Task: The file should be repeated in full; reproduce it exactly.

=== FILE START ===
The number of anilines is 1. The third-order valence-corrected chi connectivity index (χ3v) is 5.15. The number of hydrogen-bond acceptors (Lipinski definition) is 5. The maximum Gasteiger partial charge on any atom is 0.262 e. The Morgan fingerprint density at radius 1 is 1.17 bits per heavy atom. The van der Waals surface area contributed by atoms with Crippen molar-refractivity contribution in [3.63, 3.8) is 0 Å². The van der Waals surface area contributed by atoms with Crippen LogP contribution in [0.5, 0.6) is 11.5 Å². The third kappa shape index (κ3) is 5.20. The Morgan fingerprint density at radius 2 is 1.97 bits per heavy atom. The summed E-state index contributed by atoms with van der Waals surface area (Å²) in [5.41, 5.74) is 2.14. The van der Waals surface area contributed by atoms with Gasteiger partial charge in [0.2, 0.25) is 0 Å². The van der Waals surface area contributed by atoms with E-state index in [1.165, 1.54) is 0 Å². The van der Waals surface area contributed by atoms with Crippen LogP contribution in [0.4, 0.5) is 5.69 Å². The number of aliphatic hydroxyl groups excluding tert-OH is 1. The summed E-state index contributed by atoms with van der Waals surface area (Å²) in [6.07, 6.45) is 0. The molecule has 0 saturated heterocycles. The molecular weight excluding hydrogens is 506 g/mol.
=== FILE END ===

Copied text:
The number of anilines is 1. The third-order valence-corrected chi connectivity index (χ3v) is 5.15. The number of hydrogen-bond acceptors (Lipinski definition) is 5. The maximum Gasteiger partial charge on any atom is 0.262 e. The Morgan fingerprint density at radius 1 is 1.17 bits per heavy atom. The van der Waals surface area contributed by atoms with Crippen molar-refractivity contribution in [3.63, 3.8) is 0 Å². The van der Waals surface area contributed by atoms with Crippen LogP contribution in [0.5, 0.6) is 11.5 Å². The third kappa shape index (κ3) is 5.20. The Morgan fingerprint density at radius 2 is 1.97 bits per heavy atom. The summed E-state index contributed by atoms with van der Waals surface area (Å²) in [5.41, 5.74) is 2.14. The van der Waals surface area contributed by atoms with Gasteiger partial charge in [0.2, 0.25) is 0 Å². The van der Waals surface area contributed by atoms with E-state index in [1.165, 1.54) is 0 Å². The van der Waals surface area contributed by atoms with Crippen LogP contribution in [0.4, 0.5) is 5.69 Å². The number of aliphatic hydroxyl groups excluding tert-OH is 1. The summed E-state index contributed by atoms with van der Waals surface area (Å²) in [6.07, 6.45) is 0. The molecule has 0 saturated heterocycles. The molecular weight excluding hydrogens is 506 g/mol.